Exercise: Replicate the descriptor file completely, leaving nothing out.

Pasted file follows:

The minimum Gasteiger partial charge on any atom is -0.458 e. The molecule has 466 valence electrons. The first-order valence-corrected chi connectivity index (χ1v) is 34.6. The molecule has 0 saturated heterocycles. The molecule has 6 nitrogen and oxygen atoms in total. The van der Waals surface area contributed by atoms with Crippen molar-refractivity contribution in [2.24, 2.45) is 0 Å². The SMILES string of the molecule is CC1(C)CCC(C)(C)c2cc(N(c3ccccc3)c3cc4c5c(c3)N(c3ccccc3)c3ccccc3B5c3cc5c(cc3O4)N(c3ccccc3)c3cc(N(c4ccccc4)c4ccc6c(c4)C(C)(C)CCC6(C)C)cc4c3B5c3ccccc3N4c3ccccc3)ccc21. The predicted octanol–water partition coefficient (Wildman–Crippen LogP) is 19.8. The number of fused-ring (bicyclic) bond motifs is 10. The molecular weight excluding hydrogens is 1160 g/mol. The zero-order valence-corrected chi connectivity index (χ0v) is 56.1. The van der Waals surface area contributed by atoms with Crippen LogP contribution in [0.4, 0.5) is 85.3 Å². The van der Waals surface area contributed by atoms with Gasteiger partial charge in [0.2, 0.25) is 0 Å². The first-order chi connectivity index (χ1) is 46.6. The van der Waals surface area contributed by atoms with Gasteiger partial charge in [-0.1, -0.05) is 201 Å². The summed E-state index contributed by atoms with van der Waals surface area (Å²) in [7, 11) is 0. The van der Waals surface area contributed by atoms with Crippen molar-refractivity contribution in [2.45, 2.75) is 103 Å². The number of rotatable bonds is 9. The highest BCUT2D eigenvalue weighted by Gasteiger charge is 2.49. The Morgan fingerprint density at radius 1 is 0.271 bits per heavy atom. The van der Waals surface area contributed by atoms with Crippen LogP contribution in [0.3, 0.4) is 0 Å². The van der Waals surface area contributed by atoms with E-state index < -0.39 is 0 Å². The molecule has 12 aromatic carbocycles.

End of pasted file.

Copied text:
The minimum Gasteiger partial charge on any atom is -0.458 e. The molecule has 466 valence electrons. The first-order valence-corrected chi connectivity index (χ1v) is 34.6. The molecule has 0 saturated heterocycles. The molecule has 6 nitrogen and oxygen atoms in total. The van der Waals surface area contributed by atoms with Crippen molar-refractivity contribution in [2.24, 2.45) is 0 Å². The SMILES string of the molecule is CC1(C)CCC(C)(C)c2cc(N(c3ccccc3)c3cc4c5c(c3)N(c3ccccc3)c3ccccc3B5c3cc5c(cc3O4)N(c3ccccc3)c3cc(N(c4ccccc4)c4ccc6c(c4)C(C)(C)CCC6(C)C)cc4c3B5c3ccccc3N4c3ccccc3)ccc21. The predicted octanol–water partition coefficient (Wildman–Crippen LogP) is 19.8. The number of fused-ring (bicyclic) bond motifs is 10. The molecular weight excluding hydrogens is 1160 g/mol. The zero-order valence-corrected chi connectivity index (χ0v) is 56.1. The van der Waals surface area contributed by atoms with Crippen LogP contribution in [0.4, 0.5) is 85.3 Å². The van der Waals surface area contributed by atoms with Gasteiger partial charge in [0.2, 0.25) is 0 Å². The first-order chi connectivity index (χ1) is 46.6. The van der Waals surface area contributed by atoms with Gasteiger partial charge in [-0.1, -0.05) is 201 Å². The summed E-state index contributed by atoms with van der Waals surface area (Å²) in [7, 11) is 0. The van der Waals surface area contributed by atoms with Crippen molar-refractivity contribution in [2.45, 2.75) is 103 Å². The number of rotatable bonds is 9. The highest BCUT2D eigenvalue weighted by Gasteiger charge is 2.49. The Morgan fingerprint density at radius 1 is 0.271 bits per heavy atom. The van der Waals surface area contributed by atoms with Crippen LogP contribution in [0.3, 0.4) is 0 Å². The van der Waals surface area contributed by atoms with E-state index < -0.39 is 0 Å². The molecule has 12 aromatic carbocycles.